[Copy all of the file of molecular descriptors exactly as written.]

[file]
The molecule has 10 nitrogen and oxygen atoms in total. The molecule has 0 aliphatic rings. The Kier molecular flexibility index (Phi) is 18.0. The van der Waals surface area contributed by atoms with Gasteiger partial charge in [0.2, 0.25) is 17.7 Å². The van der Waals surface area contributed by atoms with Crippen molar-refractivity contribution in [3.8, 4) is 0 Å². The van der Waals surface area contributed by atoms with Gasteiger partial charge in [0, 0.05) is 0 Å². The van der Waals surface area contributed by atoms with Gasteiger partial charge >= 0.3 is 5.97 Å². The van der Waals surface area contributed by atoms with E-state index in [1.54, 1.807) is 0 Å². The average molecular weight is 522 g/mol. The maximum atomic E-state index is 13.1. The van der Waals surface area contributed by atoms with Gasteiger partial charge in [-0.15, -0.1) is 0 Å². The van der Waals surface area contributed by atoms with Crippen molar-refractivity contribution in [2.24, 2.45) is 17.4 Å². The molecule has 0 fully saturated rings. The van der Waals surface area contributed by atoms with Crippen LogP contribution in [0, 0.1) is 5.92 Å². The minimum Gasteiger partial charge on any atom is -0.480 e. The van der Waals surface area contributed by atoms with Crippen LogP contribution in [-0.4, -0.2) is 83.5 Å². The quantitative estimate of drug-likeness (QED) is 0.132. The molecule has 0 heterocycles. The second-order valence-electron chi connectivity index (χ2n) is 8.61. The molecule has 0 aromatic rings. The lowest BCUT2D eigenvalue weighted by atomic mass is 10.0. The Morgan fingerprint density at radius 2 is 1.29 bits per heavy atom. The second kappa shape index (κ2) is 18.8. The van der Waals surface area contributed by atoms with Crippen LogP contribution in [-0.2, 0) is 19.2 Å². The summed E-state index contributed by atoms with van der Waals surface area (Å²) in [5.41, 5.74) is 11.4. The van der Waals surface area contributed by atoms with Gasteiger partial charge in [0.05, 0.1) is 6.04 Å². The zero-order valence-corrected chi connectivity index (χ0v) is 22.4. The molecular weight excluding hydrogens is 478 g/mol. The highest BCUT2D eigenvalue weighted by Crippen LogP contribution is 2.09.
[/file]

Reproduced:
The molecule has 10 nitrogen and oxygen atoms in total. The molecule has 0 aliphatic rings. The Kier molecular flexibility index (Phi) is 18.0. The van der Waals surface area contributed by atoms with Gasteiger partial charge in [0.2, 0.25) is 17.7 Å². The van der Waals surface area contributed by atoms with Crippen molar-refractivity contribution in [3.8, 4) is 0 Å². The van der Waals surface area contributed by atoms with Gasteiger partial charge in [0, 0.05) is 0 Å². The van der Waals surface area contributed by atoms with Gasteiger partial charge >= 0.3 is 5.97 Å². The van der Waals surface area contributed by atoms with E-state index in [1.54, 1.807) is 0 Å². The average molecular weight is 522 g/mol. The maximum atomic E-state index is 13.1. The van der Waals surface area contributed by atoms with Gasteiger partial charge in [-0.15, -0.1) is 0 Å². The van der Waals surface area contributed by atoms with Crippen molar-refractivity contribution in [2.24, 2.45) is 17.4 Å². The molecule has 0 fully saturated rings. The van der Waals surface area contributed by atoms with Crippen LogP contribution in [0, 0.1) is 5.92 Å². The minimum Gasteiger partial charge on any atom is -0.480 e. The van der Waals surface area contributed by atoms with Crippen LogP contribution in [-0.4, -0.2) is 83.5 Å². The quantitative estimate of drug-likeness (QED) is 0.132. The molecule has 0 heterocycles. The second-order valence-electron chi connectivity index (χ2n) is 8.61. The molecule has 0 aromatic rings. The lowest BCUT2D eigenvalue weighted by atomic mass is 10.0. The Morgan fingerprint density at radius 2 is 1.29 bits per heavy atom. The second kappa shape index (κ2) is 18.8. The van der Waals surface area contributed by atoms with Crippen LogP contribution in [-0.2, 0) is 19.2 Å². The summed E-state index contributed by atoms with van der Waals surface area (Å²) in [5.41, 5.74) is 11.4. The van der Waals surface area contributed by atoms with Gasteiger partial charge in [0.05, 0.1) is 6.04 Å². The zero-order valence-corrected chi connectivity index (χ0v) is 22.4. The molecular weight excluding hydrogens is 478 g/mol. The highest BCUT2D eigenvalue weighted by Crippen LogP contribution is 2.09.